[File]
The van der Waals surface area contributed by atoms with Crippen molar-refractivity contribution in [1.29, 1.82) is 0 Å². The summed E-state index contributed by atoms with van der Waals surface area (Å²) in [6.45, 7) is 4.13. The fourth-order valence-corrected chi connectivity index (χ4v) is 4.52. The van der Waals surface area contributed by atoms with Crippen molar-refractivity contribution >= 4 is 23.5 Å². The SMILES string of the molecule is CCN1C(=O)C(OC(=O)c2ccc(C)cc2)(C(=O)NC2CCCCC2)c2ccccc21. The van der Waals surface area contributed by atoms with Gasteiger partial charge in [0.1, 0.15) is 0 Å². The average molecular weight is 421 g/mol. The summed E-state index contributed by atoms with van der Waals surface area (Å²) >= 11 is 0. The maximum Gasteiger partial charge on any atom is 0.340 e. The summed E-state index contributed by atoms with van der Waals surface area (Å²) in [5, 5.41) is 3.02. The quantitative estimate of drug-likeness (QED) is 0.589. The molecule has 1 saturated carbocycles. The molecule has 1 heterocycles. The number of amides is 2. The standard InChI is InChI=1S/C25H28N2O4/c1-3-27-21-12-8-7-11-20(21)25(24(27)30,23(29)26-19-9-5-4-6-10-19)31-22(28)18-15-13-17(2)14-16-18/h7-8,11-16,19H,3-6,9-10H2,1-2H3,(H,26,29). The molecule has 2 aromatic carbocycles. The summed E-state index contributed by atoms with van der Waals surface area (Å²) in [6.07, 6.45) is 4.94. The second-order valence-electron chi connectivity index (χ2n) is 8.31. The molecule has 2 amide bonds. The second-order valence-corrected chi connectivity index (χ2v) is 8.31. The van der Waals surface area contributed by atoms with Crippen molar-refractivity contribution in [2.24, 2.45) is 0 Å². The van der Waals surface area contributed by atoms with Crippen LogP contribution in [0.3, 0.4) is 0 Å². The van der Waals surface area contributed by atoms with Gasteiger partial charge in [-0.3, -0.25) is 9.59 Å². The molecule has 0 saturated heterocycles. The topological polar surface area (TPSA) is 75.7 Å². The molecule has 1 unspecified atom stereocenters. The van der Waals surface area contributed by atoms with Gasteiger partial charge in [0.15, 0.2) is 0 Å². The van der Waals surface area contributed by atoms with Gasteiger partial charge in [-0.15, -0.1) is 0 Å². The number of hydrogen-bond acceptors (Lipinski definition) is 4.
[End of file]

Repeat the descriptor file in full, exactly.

The van der Waals surface area contributed by atoms with Crippen molar-refractivity contribution in [1.29, 1.82) is 0 Å². The summed E-state index contributed by atoms with van der Waals surface area (Å²) in [6.45, 7) is 4.13. The fourth-order valence-corrected chi connectivity index (χ4v) is 4.52. The van der Waals surface area contributed by atoms with Crippen molar-refractivity contribution >= 4 is 23.5 Å². The SMILES string of the molecule is CCN1C(=O)C(OC(=O)c2ccc(C)cc2)(C(=O)NC2CCCCC2)c2ccccc21. The van der Waals surface area contributed by atoms with Gasteiger partial charge in [0.1, 0.15) is 0 Å². The average molecular weight is 421 g/mol. The summed E-state index contributed by atoms with van der Waals surface area (Å²) >= 11 is 0. The maximum Gasteiger partial charge on any atom is 0.340 e. The summed E-state index contributed by atoms with van der Waals surface area (Å²) in [5, 5.41) is 3.02. The quantitative estimate of drug-likeness (QED) is 0.589. The molecule has 1 saturated carbocycles. The molecule has 1 heterocycles. The number of amides is 2. The standard InChI is InChI=1S/C25H28N2O4/c1-3-27-21-12-8-7-11-20(21)25(24(27)30,23(29)26-19-9-5-4-6-10-19)31-22(28)18-15-13-17(2)14-16-18/h7-8,11-16,19H,3-6,9-10H2,1-2H3,(H,26,29). The molecule has 2 aromatic carbocycles. The summed E-state index contributed by atoms with van der Waals surface area (Å²) in [6.07, 6.45) is 4.94. The second-order valence-electron chi connectivity index (χ2n) is 8.31. The molecule has 2 amide bonds. The second-order valence-corrected chi connectivity index (χ2v) is 8.31. The van der Waals surface area contributed by atoms with Crippen molar-refractivity contribution in [2.24, 2.45) is 0 Å². The van der Waals surface area contributed by atoms with Crippen LogP contribution in [0.3, 0.4) is 0 Å². The van der Waals surface area contributed by atoms with Gasteiger partial charge in [-0.3, -0.25) is 9.59 Å². The molecule has 0 saturated heterocycles. The topological polar surface area (TPSA) is 75.7 Å². The molecule has 1 unspecified atom stereocenters. The van der Waals surface area contributed by atoms with Gasteiger partial charge in [0.15, 0.2) is 0 Å². The van der Waals surface area contributed by atoms with Gasteiger partial charge in [-0.15, -0.1) is 0 Å². The number of hydrogen-bond acceptors (Lipinski definition) is 4.